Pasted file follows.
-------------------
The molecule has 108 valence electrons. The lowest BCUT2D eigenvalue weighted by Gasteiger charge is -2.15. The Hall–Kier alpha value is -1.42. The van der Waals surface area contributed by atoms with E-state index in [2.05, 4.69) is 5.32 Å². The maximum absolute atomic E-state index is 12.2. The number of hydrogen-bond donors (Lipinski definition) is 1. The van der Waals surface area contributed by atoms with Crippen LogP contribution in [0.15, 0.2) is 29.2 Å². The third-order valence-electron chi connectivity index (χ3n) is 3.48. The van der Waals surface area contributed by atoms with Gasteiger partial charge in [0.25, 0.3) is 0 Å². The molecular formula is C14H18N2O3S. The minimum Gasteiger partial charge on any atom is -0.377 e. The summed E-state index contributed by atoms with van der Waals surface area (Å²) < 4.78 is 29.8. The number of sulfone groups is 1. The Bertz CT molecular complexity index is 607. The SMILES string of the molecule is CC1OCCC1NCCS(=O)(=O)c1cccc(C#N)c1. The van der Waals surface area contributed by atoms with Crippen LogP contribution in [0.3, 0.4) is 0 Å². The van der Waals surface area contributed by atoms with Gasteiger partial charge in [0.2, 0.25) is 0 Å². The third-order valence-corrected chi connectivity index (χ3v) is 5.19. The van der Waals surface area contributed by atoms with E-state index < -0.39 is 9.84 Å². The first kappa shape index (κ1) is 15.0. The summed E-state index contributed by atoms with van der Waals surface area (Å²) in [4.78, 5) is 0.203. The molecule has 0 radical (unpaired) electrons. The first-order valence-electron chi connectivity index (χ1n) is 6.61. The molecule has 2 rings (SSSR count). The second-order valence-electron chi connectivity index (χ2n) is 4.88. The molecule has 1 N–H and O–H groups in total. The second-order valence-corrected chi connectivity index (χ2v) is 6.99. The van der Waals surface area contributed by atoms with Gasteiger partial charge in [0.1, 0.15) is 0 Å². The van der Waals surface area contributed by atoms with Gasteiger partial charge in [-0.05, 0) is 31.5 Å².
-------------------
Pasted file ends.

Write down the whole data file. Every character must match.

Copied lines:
The molecule has 108 valence electrons. The lowest BCUT2D eigenvalue weighted by Gasteiger charge is -2.15. The Hall–Kier alpha value is -1.42. The van der Waals surface area contributed by atoms with E-state index in [2.05, 4.69) is 5.32 Å². The maximum absolute atomic E-state index is 12.2. The number of hydrogen-bond donors (Lipinski definition) is 1. The van der Waals surface area contributed by atoms with Crippen LogP contribution in [0.15, 0.2) is 29.2 Å². The third-order valence-electron chi connectivity index (χ3n) is 3.48. The van der Waals surface area contributed by atoms with Gasteiger partial charge in [0.25, 0.3) is 0 Å². The molecular formula is C14H18N2O3S. The minimum Gasteiger partial charge on any atom is -0.377 e. The summed E-state index contributed by atoms with van der Waals surface area (Å²) < 4.78 is 29.8. The number of sulfone groups is 1. The Bertz CT molecular complexity index is 607. The SMILES string of the molecule is CC1OCCC1NCCS(=O)(=O)c1cccc(C#N)c1. The van der Waals surface area contributed by atoms with Crippen LogP contribution in [0.3, 0.4) is 0 Å². The van der Waals surface area contributed by atoms with Gasteiger partial charge in [0.2, 0.25) is 0 Å². The third-order valence-corrected chi connectivity index (χ3v) is 5.19. The van der Waals surface area contributed by atoms with E-state index < -0.39 is 9.84 Å². The first kappa shape index (κ1) is 15.0. The summed E-state index contributed by atoms with van der Waals surface area (Å²) in [4.78, 5) is 0.203. The molecule has 0 radical (unpaired) electrons. The first-order valence-electron chi connectivity index (χ1n) is 6.61. The molecule has 2 rings (SSSR count). The second-order valence-electron chi connectivity index (χ2n) is 4.88. The molecule has 1 N–H and O–H groups in total. The second-order valence-corrected chi connectivity index (χ2v) is 6.99. The van der Waals surface area contributed by atoms with Gasteiger partial charge in [0.1, 0.15) is 0 Å². The van der Waals surface area contributed by atoms with Gasteiger partial charge in [-0.05, 0) is 31.5 Å².